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"...public opinion deserves to be respected as well as despised" G.W.F. Hegel, 'Philosophy of Right'

political contrasts « Previous | |Next »
September 4, 2004

This cartoon takes us behind the endless polls that are regarded as news by the Canberra media:

CartoonLeunig10.jpg
Leunig

Of course, the house stands in a particular kind of suburbia:

CartoonMoir19.jpg
Moir

The reality of the conservative suburban vision of urban life is otherwise.

Both political parties also share the free market conception of civil society, which we step into when we leave home each morning to work to pay the huge mortgage on the house; a mortgage on a badly-designed,and energy inefficient box surrounded by a water hungry lawn.

We need some critical analysis to help push all the political spin to one side. That is where the media comes in, does it not?

Max Suich makes an interesting observation about the Canberra press gallery. He says:


".... the Canberra press gallery, the object of the media's major investment in reporting national affairs, has been cut out of much of the basic political reporting we read, see and hear.....The media, as I have noted, have now largely accepted the role of spectators in the electoral contest and the obligation to report the serve-and-volley, charge-and-counter-charge of each side as if it were serious information."


He's dead right. The media is no longer a watchdog for us citizens.

Suich says that it would be interesting to see one of the major newspapers attempt downgrade the tennis match and turn the reporters loose to find out more than the obvious.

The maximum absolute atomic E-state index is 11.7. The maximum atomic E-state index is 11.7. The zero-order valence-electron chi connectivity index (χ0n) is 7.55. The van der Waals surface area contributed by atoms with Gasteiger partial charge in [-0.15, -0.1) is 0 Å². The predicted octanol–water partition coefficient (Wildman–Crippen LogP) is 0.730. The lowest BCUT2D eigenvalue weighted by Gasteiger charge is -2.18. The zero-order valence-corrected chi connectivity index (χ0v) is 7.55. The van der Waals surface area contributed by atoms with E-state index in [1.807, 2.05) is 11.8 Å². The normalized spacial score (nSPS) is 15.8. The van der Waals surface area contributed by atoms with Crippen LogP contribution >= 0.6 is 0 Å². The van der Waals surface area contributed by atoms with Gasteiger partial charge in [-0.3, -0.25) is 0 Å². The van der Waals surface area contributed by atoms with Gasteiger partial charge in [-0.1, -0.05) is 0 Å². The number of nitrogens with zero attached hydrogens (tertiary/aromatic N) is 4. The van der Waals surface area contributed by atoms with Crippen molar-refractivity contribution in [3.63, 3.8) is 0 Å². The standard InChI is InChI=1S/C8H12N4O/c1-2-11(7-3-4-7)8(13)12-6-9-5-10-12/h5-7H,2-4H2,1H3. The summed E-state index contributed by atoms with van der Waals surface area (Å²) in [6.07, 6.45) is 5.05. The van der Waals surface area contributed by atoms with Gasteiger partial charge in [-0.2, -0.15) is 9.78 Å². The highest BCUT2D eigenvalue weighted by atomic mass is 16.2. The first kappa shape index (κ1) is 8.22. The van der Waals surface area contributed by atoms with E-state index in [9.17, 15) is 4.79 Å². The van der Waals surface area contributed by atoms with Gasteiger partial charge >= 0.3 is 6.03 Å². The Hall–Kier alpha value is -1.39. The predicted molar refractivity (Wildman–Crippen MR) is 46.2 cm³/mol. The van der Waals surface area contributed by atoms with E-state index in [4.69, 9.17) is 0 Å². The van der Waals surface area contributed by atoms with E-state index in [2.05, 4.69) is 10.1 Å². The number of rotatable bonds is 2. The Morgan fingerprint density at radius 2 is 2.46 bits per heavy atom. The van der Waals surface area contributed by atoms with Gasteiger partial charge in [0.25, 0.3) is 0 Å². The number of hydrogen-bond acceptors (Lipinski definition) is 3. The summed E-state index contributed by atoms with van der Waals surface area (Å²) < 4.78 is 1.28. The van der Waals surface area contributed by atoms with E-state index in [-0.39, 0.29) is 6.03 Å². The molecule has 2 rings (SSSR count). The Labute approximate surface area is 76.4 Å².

Suich is not the only one pointing the finger at the Canberra Press Gallery.

| Posted by Gary Sauer-Thompson at 11:50 PM | | Comments (2)
Comments

Comments

Paddy and Mike were fun, but Suich offered more serious concerns.

A few years back, before she'd been discredited, Cheryl Kernot commented on the "Suits" prevailing attitudes in Canberra - whether referring to the party leaderships or the media reps. There seemed to be a consensus on agenda topics and even on the wisdom of tactics.

Thus, in the 2001 some of them saw it as a 'clever tactical ploy' for Beazley to take up the line,"Sure Howard is OK but who do you want as leader two years from now?"

Clever?! How many people vote for a second best option as their preferred choice?

I thought I saw a continuation of this style at Laurie Oakes first interview with Sugar Ray on ACA. Oakes said Labor will be campaigning throughout on 'Liar, Liar. Pants on Fire', but Howard had a clever counter by announcing 'Trust' as a prime issue, even if it was hooked to interest rates. Clever for Howard to be talking about trust?

But Suich got to an important point when he mentioned that Gallery journos were frozen out of the campaign caravan. It sort of keeps them in that no-mans bubble of unreality.

All the same, Oakes countered it well by breaking the Galt story.

But we still need better.

Yes.
They do see political life through a particular lens and from a particular perspective. Then we all do. That is why truth in politics is such a complex issue.

What is disturbing is that the Canberra Press Gallery are unaware of their bias. They really do they think that reality is what is in the media headline or their comment.

There is very little critical commentary about what they are doing. It is only the politicians who at fault.

And the politicians also see reality as what is in the headlines. All their behaviour is centred around managing the media headline to control the political agenda. That is the campaign--ther battle for the headline.

So it becomes a self-reinforcing and self-contained bubble. The media is part of the charade.

However, I do agree that Laurie Oakes overcame the sidelining of the Camberra Press Gallery into spectators of the political parties media management.

But Oakes stands out because the Galt event is the exception. Even then it was politically managed from within the Queensland Liberal Party.